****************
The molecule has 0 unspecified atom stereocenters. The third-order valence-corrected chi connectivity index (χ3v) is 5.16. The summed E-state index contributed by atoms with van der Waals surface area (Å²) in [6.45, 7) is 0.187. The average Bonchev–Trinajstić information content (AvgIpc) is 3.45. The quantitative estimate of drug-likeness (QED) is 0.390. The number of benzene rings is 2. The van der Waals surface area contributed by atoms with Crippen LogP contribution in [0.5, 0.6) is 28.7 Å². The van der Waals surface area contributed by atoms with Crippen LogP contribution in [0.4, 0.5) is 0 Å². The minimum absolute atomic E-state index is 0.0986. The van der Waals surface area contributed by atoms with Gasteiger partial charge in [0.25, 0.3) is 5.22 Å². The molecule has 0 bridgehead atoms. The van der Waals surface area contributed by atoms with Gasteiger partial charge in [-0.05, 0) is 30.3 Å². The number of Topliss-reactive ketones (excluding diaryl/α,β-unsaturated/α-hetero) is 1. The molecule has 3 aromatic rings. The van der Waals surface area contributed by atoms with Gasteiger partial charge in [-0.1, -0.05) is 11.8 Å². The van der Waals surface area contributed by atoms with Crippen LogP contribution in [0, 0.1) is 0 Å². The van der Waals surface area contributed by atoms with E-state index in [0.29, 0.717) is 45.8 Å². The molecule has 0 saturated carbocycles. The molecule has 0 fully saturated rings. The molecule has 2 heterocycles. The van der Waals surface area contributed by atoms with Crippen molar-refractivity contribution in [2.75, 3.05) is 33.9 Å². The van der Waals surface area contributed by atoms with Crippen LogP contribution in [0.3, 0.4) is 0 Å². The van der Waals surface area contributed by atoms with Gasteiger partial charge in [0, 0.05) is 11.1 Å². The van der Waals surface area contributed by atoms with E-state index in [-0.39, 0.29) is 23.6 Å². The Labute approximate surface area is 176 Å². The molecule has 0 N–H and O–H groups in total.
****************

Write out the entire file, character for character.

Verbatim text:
The molecule has 0 unspecified atom stereocenters. The third-order valence-corrected chi connectivity index (χ3v) is 5.16. The summed E-state index contributed by atoms with van der Waals surface area (Å²) in [6.45, 7) is 0.187. The average Bonchev–Trinajstić information content (AvgIpc) is 3.45. The quantitative estimate of drug-likeness (QED) is 0.390. The number of benzene rings is 2. The van der Waals surface area contributed by atoms with Crippen LogP contribution in [0.5, 0.6) is 28.7 Å². The van der Waals surface area contributed by atoms with Crippen LogP contribution in [0.4, 0.5) is 0 Å². The minimum absolute atomic E-state index is 0.0986. The van der Waals surface area contributed by atoms with Gasteiger partial charge in [0.25, 0.3) is 5.22 Å². The molecule has 0 bridgehead atoms. The van der Waals surface area contributed by atoms with Gasteiger partial charge in [-0.05, 0) is 30.3 Å². The number of Topliss-reactive ketones (excluding diaryl/α,β-unsaturated/α-hetero) is 1. The molecule has 3 aromatic rings. The van der Waals surface area contributed by atoms with Gasteiger partial charge in [-0.1, -0.05) is 11.8 Å². The van der Waals surface area contributed by atoms with Crippen LogP contribution in [0, 0.1) is 0 Å². The van der Waals surface area contributed by atoms with E-state index in [0.29, 0.717) is 45.8 Å². The molecule has 0 saturated carbocycles. The molecule has 0 fully saturated rings. The molecule has 2 heterocycles. The van der Waals surface area contributed by atoms with Crippen molar-refractivity contribution in [2.75, 3.05) is 33.9 Å². The van der Waals surface area contributed by atoms with Crippen LogP contribution in [0.3, 0.4) is 0 Å². The van der Waals surface area contributed by atoms with Gasteiger partial charge in [0, 0.05) is 11.1 Å². The van der Waals surface area contributed by atoms with E-state index in [-0.39, 0.29) is 23.6 Å². The Labute approximate surface area is 176 Å². The molecule has 0 N–H and O–H groups in total.